NEW YORK — To anyone who thinks Omarion is a flash-in-the-pan, fly-by-night R&B singer, the man himself has something to say.

"I'm here to stay, man," he said. "Everything about my music and how I dance — I'm going to be that person who's going to stick around. I'm taking my own lane."

Omarion releases his next album, 21 (signifying his auspicious age), in late August.

"I'm growing to a different level with my maturity, with being involved [in my business]," he explained, sitting in a conference room at Sony Music. "I keep telling you, I'm getting more and more involved in my business. At this point in my life, I'm so sure of everything: what I want to do, where I want to go, all my music, movies, everything. Hopefully people can understand my message. It's feel-good music. I took it back to [Michael Jackson] and James Brown — that exciting feeling when you hear the records.

"Most of the time when people are putting together their albums, they reference Off the Wall, Thriller, you know, to be a guideline," he continued. "I pretty much wanted to just find myself and my music. And everything on this album I wrote on, and it's real recent."

Sometimes artists find it creatively stifling to come with two albums in two consecutive years, but Omarion says following up 2005's O was no problem — especially when he was able to knock out seven songs with producers the Underdogs in less than two weeks. However, he insists that being prolific doesn't mean things were rushed.

"Anything I'm taking time out for people to see, I want it to be well thought out," he said. "I don't want it to be dope songs that other people wrote that don't have anything to do with my life. I want it to be personal. On this record, I might have a song about this girl named Lisa. I want people to be like, 'Who is this girl Lisa?' Because it's real sh--."

Other collaborators on the album include Pharrell Williams, songwriter Brian Michael Cox and Andre Merritt and Eric Hudson (co-writer and producer of "Entourage," respectively).

Besides maturing with his views on making music and handling business, Omarion is also redefining his role as a role model.

"Because I'm in such a different place in my life right now, I see how music and TV affects the young people," he said. "It's so important that when they hear my music, it's not all about fame and making money — it's about the message. These little girls out here nowadays," he continued, directly addressing his fans, "Women, respect yourselves. Understand what you have is very precious. Just like young men: Respect yourself. Get yourself together. Don't no woman want a man that can't provide for himself or her either."

In 21's first single, "Entourage," he talks about developing a fondness for a significant other. He asks her not to be in his entourage, but to be his entourage.

"The whole entourage thing is a relationship," he said. " 'I'll let you be lieutenant if you let me be captain.' Be that woman so I can be that man. It takes two. I kinda wanted everybody to get more me [on this album]. I heard a thing that Jimmy Jam and Terry Lewis said about Janet Jackson: They said, 'If you ever want to know Janet, just listen to her music.' That's why I want people to listen to my music. I want them to know me."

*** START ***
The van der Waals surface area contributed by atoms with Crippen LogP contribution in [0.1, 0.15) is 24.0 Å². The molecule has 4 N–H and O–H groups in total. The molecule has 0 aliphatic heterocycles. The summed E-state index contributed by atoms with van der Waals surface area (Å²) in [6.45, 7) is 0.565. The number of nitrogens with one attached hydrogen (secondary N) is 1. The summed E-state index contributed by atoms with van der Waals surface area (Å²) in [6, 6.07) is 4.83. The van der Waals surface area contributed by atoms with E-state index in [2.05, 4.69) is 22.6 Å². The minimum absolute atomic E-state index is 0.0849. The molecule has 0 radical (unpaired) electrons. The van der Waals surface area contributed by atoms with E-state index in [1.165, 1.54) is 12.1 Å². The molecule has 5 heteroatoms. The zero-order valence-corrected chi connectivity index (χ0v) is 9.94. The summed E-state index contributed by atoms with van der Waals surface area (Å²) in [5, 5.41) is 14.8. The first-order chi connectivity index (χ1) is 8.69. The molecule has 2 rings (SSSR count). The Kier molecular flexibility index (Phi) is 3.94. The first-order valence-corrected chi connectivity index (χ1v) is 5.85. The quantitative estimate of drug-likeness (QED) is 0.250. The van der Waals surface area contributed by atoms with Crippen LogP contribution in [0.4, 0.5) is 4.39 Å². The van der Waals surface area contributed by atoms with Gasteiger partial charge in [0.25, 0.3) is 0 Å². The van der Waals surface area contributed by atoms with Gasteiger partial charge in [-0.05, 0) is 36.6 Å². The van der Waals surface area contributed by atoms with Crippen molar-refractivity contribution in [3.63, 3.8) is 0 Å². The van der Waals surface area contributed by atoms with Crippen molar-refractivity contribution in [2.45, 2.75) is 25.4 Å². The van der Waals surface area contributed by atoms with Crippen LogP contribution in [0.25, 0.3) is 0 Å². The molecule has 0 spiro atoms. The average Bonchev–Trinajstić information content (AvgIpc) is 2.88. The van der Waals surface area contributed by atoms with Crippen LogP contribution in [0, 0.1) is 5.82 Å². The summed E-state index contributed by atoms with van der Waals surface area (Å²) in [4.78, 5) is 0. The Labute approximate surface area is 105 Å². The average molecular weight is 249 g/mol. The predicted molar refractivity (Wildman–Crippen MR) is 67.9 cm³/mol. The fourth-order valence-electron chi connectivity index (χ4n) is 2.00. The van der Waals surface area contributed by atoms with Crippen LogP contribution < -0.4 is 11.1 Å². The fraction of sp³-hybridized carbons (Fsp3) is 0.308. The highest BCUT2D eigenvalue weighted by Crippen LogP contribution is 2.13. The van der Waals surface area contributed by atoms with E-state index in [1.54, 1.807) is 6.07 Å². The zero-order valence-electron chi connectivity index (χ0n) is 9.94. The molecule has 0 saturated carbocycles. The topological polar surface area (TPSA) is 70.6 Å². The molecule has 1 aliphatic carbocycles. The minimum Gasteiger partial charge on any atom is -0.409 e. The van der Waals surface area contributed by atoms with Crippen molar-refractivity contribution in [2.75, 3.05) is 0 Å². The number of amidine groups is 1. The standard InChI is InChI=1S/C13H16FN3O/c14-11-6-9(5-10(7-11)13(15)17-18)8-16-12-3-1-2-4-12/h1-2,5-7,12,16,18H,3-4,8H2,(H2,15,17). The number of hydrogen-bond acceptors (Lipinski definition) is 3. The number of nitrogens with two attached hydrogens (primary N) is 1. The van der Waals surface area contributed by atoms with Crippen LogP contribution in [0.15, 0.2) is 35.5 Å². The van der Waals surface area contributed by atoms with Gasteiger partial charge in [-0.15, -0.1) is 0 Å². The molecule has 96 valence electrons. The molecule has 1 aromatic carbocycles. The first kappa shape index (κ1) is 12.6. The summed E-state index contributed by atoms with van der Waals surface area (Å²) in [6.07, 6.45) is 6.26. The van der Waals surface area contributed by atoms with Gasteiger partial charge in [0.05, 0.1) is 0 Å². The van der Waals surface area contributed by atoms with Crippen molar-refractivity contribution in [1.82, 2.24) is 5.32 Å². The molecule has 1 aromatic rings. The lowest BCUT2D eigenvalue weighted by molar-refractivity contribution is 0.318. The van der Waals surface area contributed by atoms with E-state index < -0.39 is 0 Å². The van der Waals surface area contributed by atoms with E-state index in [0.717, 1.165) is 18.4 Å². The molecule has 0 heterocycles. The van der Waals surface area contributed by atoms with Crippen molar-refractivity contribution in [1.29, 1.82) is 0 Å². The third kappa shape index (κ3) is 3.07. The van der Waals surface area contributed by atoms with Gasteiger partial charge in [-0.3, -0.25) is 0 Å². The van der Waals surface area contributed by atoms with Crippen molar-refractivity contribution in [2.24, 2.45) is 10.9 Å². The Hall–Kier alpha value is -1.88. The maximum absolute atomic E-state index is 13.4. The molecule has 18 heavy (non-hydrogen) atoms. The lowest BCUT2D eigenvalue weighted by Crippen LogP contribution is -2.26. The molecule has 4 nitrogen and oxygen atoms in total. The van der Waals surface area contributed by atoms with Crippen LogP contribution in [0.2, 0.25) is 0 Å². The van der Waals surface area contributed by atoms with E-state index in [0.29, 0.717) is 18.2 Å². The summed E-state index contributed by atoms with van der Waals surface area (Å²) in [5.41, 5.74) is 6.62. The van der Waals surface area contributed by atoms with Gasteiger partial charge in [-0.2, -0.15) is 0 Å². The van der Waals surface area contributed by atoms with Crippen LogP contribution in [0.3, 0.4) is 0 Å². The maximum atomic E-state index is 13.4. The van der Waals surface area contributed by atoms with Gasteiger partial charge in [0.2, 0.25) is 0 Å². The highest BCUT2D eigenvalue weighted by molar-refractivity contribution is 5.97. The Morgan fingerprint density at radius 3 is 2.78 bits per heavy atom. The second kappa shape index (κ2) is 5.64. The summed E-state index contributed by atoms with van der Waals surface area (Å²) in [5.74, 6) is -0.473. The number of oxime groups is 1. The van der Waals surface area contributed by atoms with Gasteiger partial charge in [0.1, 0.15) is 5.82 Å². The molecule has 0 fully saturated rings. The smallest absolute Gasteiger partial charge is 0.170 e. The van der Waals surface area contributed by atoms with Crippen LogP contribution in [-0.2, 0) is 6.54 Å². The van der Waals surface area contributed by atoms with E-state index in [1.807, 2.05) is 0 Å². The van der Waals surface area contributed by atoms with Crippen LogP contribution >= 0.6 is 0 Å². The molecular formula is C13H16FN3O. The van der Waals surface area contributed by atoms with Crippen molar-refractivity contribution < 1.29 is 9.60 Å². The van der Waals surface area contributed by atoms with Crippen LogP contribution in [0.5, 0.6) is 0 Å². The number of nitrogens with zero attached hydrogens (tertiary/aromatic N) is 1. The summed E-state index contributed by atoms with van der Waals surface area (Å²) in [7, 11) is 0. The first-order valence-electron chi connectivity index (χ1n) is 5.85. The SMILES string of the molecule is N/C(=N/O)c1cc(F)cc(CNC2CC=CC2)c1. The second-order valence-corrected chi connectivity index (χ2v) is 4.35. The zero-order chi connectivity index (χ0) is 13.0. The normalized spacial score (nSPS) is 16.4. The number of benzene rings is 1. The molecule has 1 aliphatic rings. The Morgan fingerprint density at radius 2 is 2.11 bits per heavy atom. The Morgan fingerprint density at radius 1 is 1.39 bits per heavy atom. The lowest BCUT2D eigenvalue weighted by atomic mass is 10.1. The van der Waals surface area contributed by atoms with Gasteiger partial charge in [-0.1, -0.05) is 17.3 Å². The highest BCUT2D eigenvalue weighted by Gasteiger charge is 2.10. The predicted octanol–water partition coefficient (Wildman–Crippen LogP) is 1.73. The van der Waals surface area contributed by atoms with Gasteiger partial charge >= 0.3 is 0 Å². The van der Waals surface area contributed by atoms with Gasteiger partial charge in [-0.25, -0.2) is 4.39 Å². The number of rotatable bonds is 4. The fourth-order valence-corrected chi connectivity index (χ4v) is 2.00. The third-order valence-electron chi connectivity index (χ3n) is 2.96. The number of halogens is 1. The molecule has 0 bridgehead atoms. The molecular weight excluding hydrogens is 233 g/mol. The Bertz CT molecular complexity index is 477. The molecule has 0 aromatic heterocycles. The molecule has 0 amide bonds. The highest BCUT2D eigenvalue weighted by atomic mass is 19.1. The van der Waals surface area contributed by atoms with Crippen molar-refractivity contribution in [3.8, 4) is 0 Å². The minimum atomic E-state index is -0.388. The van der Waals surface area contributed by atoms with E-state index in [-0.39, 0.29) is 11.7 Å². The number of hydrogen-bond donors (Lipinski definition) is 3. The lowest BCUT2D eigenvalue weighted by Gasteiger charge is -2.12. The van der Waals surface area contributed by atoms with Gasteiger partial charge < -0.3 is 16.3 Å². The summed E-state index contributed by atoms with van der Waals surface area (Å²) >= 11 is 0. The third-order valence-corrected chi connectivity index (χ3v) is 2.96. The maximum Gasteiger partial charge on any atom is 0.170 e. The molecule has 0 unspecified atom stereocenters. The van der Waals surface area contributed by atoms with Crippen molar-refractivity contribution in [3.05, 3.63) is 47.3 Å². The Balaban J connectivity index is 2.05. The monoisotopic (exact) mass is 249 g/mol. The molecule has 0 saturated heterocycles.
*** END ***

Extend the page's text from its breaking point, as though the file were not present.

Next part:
Another personal song from 21 is "Made for TV."

"Real experience," he said. "Real experience. I would be meeting these women in the industry, and I would be feeling like, '[Dating her] would be cool.' I've actually dated some girls in the industry, but it was unrealistic. It would be like, we chillin' and I'm with her and I would feel in my mind, 'It's a good look.' But it would never be like I really like this girl, or the way a normal guy would like a normal girl. 'I don't want something that's made for TV/ I'd rather fall in love with something that's made for me/ I know it sounds crazy, I love my baby/ I don't want something that's made/ Made for TV.' "

And to answer the question that thousands of girls want to know every time O does an interview: No, he does not have a girlfriend and is not looking.

"If something stumbles my way, really nice, interesting, respectful and respects herself, I don't see why it couldn't happen," he added. "If she fits that bill, that's what it is. And she doesn't have to be in the industry — she could be a nice regular girl."

Omarion definitely wants to tour in support of his album this year, but he might not be going on the road with Bow Wow on the fifth installment of the Scream Tour — he's still undecided (see "Scream Tour Organizer Eyeing Chris Brown, Ne-Yo For Fifth Installment").

"I'm not sure, man," he said. "The Scream Tour is its name: the big screaming fans. I'm not dissing the younger cats, or the younger cats that love me, but I want take it to another level. Maybe create my own tour. Basically what I'm saying is that the Scream Tour is a venue for young, fresh, dope artists coming out. Myself, Bow Wow, B2K, we built the Scream Tour, and built it solely on us being teens and loving life and having fun [see "Bow Wow, Omarion Team Up For Single And Scream IV Tour"]. So now that I'm not a teen anymore, I want to find the right venue for me to become older and more mature."

Scream fans shouldn't let their eyes tear up just yet: O's "brother" Marques Houston found himself in a similar situation last year and eventually jumped on the tour.

For a full-length feature on Omarion, check out "Omarion's Growing Pains."